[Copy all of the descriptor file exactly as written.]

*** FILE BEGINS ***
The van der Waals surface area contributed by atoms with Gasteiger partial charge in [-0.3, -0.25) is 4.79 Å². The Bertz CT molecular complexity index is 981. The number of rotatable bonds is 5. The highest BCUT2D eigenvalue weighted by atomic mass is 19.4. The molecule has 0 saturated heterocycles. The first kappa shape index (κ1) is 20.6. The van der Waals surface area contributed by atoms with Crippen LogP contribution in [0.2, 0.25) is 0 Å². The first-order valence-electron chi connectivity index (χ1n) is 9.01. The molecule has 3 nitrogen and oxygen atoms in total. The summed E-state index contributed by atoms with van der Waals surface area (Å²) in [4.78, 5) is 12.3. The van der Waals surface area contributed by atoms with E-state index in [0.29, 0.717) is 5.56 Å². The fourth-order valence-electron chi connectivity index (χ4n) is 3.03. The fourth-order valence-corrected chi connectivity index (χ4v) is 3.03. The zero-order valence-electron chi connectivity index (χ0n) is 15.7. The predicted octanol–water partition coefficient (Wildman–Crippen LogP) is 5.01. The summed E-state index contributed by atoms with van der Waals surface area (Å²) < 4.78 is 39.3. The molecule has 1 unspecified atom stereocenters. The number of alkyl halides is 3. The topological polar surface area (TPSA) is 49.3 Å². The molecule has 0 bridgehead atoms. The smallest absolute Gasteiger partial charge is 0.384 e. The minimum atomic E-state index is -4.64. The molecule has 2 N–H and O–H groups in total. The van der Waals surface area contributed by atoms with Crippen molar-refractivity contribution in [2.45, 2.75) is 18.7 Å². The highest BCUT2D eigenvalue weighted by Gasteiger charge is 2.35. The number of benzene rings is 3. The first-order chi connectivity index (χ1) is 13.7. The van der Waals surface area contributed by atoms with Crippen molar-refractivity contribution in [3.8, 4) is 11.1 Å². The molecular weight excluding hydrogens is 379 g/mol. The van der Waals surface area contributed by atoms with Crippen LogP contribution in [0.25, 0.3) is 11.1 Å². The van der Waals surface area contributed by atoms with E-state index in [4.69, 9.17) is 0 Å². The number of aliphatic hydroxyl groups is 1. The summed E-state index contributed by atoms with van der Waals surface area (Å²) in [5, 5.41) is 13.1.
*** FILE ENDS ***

The van der Waals surface area contributed by atoms with Gasteiger partial charge in [-0.3, -0.25) is 4.79 Å². The Bertz CT molecular complexity index is 981. The number of rotatable bonds is 5. The highest BCUT2D eigenvalue weighted by atomic mass is 19.4. The molecule has 0 saturated heterocycles. The first kappa shape index (κ1) is 20.6. The van der Waals surface area contributed by atoms with Crippen LogP contribution in [0.2, 0.25) is 0 Å². The first-order valence-electron chi connectivity index (χ1n) is 9.01. The molecule has 3 nitrogen and oxygen atoms in total. The summed E-state index contributed by atoms with van der Waals surface area (Å²) in [4.78, 5) is 12.3. The van der Waals surface area contributed by atoms with E-state index in [0.29, 0.717) is 5.56 Å². The fourth-order valence-electron chi connectivity index (χ4n) is 3.03. The fourth-order valence-corrected chi connectivity index (χ4v) is 3.03. The zero-order valence-electron chi connectivity index (χ0n) is 15.7. The predicted octanol–water partition coefficient (Wildman–Crippen LogP) is 5.01. The summed E-state index contributed by atoms with van der Waals surface area (Å²) < 4.78 is 39.3. The molecule has 1 unspecified atom stereocenters. The number of alkyl halides is 3. The topological polar surface area (TPSA) is 49.3 Å². The molecule has 0 bridgehead atoms. The smallest absolute Gasteiger partial charge is 0.384 e. The minimum atomic E-state index is -4.64. The molecule has 2 N–H and O–H groups in total. The van der Waals surface area contributed by atoms with Crippen molar-refractivity contribution in [2.45, 2.75) is 18.7 Å². The highest BCUT2D eigenvalue weighted by Gasteiger charge is 2.35. The number of benzene rings is 3. The first-order chi connectivity index (χ1) is 13.7. The van der Waals surface area contributed by atoms with Crippen molar-refractivity contribution in [3.8, 4) is 11.1 Å². The molecular weight excluding hydrogens is 379 g/mol. The van der Waals surface area contributed by atoms with Crippen LogP contribution in [0.25, 0.3) is 11.1 Å². The van der Waals surface area contributed by atoms with E-state index in [4.69, 9.17) is 0 Å². The number of aliphatic hydroxyl groups is 1. The summed E-state index contributed by atoms with van der Waals surface area (Å²) in [5, 5.41) is 13.1.